Thursday, October 22, 2009

Race Report: More surprises in Yuxi

Part II:

Nordic Ways sold us a seamless travel package for 2,250 yuan (US$330) for each rider, including two nights in a hotel, breakfast, dinner and shuttle bus transport to and from the hotel. We just had to pay for our own airfare to Yunnan's provincial capital of Kunming, about an hour's drive from Yuxi.

We arrived at the airport in the early afternoon, and a tour bus was waiting for us. We spent about an hour waiting some other riders who never arrived. The cargo compartment beneath the bus didn’t have enough room for all our bike boxes, so we had to load them on the bus and pile them up in the back of the vehicle. It would have been an ugly scene if the driver had to slam on the brakes. There would have been an avalanche of bike cases burying or beheading all the riders in the rear half of the bus. But safety never comes first in China.

Two friends who arrived in Kunming on an evening flight were held up for a couple hours while the bus waited for another cyclist whose flight from Hong Kong was delayed. The riders decided to make good use of the time, unpack their bikes from their travel cases and start the arduous task of rebuilding the machines in the parking lot. They had to constantly fend of an elderly woman who was scavenging for recyclable materials and kept trying to take things out of their boxes.

Before I travel in China, I usually research my destination. I at least crack open my Lonely Planet travel guide to see what kind of outdated information it has about my destination. But this time, I didn't bother to because I felt like I had a good mental picture of Yuxi: a sleepy town on a lake with a couple of resorts. Besides, Lonely Planet didn't even bother to profile the town, as I learned after I got home.

I was surprised when Yuxi turned out to be a bustling city of 2 million people with fastfood joints like McDonald's and KFC. The city even had a Wal Mart store. Cities like Yuxi have become the hot new markets for global retailers. Most of them have a sturdy foot hold in major markets like Beijing and Shanghai. The expansion is going on in the second- and third-tier cities.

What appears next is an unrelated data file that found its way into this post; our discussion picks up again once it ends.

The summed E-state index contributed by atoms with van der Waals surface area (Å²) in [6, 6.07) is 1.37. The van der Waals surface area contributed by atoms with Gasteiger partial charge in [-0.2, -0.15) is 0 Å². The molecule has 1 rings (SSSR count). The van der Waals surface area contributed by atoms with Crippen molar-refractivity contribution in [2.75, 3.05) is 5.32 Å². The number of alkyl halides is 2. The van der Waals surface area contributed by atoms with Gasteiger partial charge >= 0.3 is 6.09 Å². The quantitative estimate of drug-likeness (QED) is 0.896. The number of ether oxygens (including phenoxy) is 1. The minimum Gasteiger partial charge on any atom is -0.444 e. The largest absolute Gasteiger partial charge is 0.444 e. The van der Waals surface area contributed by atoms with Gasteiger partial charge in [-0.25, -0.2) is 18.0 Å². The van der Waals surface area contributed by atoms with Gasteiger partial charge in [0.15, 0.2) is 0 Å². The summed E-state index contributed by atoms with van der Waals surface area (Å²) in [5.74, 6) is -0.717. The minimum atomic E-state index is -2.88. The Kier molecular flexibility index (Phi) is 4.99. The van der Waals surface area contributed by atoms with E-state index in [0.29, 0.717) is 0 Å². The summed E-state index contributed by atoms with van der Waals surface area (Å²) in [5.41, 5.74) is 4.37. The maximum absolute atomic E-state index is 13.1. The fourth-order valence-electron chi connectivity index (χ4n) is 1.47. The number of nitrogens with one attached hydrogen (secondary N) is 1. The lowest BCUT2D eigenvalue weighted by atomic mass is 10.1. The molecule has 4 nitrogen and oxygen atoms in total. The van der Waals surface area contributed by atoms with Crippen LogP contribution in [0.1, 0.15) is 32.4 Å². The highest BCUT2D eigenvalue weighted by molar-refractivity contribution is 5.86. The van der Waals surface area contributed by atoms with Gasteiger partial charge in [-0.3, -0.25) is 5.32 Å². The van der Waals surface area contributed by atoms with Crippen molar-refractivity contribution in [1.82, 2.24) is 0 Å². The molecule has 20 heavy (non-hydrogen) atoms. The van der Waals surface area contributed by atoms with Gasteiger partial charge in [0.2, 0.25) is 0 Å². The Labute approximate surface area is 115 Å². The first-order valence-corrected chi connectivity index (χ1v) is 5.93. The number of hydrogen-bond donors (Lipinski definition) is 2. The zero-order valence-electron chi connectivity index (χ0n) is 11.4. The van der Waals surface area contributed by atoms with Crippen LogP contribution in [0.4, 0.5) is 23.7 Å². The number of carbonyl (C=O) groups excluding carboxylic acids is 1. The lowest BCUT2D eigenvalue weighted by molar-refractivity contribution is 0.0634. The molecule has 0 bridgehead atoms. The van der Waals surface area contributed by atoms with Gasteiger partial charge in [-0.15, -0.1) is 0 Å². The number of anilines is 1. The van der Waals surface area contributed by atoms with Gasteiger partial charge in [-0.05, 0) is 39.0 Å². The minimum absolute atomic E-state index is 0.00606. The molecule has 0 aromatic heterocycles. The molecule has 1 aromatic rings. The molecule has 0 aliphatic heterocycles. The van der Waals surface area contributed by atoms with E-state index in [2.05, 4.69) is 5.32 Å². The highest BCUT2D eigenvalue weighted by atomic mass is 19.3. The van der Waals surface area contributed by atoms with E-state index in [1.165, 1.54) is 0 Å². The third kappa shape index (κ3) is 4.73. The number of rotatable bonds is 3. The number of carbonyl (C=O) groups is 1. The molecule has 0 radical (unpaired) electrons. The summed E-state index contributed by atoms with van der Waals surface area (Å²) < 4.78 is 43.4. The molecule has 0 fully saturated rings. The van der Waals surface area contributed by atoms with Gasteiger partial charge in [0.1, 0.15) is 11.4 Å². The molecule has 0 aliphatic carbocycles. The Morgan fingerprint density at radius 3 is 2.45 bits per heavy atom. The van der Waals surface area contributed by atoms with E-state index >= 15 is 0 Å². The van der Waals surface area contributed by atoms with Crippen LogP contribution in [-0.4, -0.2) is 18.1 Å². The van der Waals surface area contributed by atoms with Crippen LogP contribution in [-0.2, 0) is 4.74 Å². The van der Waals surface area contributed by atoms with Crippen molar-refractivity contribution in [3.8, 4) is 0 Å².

The cyclists were put up in the Red Pagoda Hotel, owned by a famous tobacco company of the same name. The staff were friendly but the rooms smelled like wet ashtrays and the carpet had cigarette burns. The view from my fifth floor room included huge metal water storage tanks and a dirty swimming pool drained of its water.

We got right to the most-dreaded task: unpacking and building up the bikes. I live in fear that I’m going to discover that something is missing or broken when I open my box. Fortunately, everything was OK and fitting together without problems.

Once the bikes were ready, we set out to recon the first few kilometers of the race course. We were dismayed that most of the start was uphill – long hills. Something we weren’t ready for.

The night before the race, we were loaded on buses and taken to a restaurant for some of the best banquet food I've ever had in China. Ten of us gathered around a round table that was quickly crowded with 14 dishes: slice beef, peppery chicken, fish over spicy noodles, peanuts with dried shrimp, stir-fried mushrooms, eggplant smothered in chili sauce. It was all washed down with soda and the local beer – a watery lager.

After dinner, we were bused to the opening ceremony in the town square, where local Communist Party and city officials gave longwinded speeches over public address systems that left our ears ringing. The event wrapped up with a series of dance routines from Yunnan's colorful ethnic minority groups. One performance seemed to be a seduction dance with men trying to put donut-shaped cushions over the heads of lovely women with pointy beehive hairdos. The symbolism wasn't lost on us.

The next morning, about 120 cyclists lined up for the 175 kilometer race around Fuxian Lake, and about 110 others raced in a shorter 78.8 kilometer competition. The organizers had said they would round up about 1,000 locals to join the race. They also said their would be no effort to segregate the serious cyclists from the masses. Whoever got to the starting area first got to keep the position. This worried us.

But the newby masses never showed up, and we rode off safely without any pileups. But just after the gun went off, one of the strongest riders in our group noticed his front tubular was leaking, and he had to stop for six minutes to fix the flat. When he tried to rejoin the race, a policeman misdirected him and he ended up riding around the city aimlessly asking people for directions before he got another flat and abandoned the race.
Next: Finally, the race

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